Beyond Process Modelling Languages: A Metamodelling Approach to Customizable Concepts and Enactability in MetaCASE

Abstract: MetaCASE environments are emerging with support for method engineering and methods’ use. In this scope, also the importance of process engineering has been recognized and the research on methodical process support has started to seek appropriate forms. One of the problems faced in process support customization is the increasing variety of process modelling techniques and methods with extremely varying philosophical and conceptual approaches. Yet none of these approaches may be claimed superior of inferior to others in general. Since metaCASE environments should be designed to support a wide range of arbitrary methods, the conceptual coverage of process modelling language (PML) supported by a metaCASE environment needs to be exceptionally wide. In the thesis we claim that mechanisms for defining and modifying PMLs with different underlying orientations and conceptual foundations need to be developed in metaCASE environments.

The main objective of the thesis is to investigate the possibility to apply metamodelling principles in defining situational process modelling languages for automated process support in metaCASE. The research questions addressed are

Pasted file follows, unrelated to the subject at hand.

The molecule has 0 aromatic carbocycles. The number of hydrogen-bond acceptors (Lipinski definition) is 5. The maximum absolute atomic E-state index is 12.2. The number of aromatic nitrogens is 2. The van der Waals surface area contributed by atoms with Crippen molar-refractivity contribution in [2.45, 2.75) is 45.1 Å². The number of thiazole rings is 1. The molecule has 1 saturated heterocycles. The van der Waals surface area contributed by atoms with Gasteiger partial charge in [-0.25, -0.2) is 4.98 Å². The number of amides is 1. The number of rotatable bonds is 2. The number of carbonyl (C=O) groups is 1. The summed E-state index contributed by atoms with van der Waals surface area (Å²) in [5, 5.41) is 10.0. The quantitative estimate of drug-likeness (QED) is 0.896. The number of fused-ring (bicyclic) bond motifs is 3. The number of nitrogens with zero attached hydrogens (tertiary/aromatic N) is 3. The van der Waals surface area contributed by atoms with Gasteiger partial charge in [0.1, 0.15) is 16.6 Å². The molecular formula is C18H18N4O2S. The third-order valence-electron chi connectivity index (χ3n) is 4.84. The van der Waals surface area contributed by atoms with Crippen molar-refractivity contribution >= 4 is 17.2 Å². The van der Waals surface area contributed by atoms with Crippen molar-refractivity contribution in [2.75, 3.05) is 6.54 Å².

1. what alternatives there are for process support customization in existing process support environments and to what extend the solutions could be applied in metaCASE,
  2. what concepts and tools are needed to define customizable PMLs and how they can be implemented in MetaEdit+, and
  3. what kind of process enaction mechanisms are needed for the concepts and how they can be implemented in MetaEdit+.

The proposed approach is further evaluated through defining an example PML. The research method is therefore constructive and the questions are addressed through an incremental and iterative cycle of theory building, system development, and experimentation.

Reference: Koskinen, M. (1997). Beyond Process Modelling Languages: A Metamodelling Approach to Customizable Concepts and Enactability in MetaCASE. Proceedings of the 4th Doctoral Consortium on Advanced Information Systems Engineering, Barcelonia, Catalonia.

Available online: 1997-CAiSEDC.pdf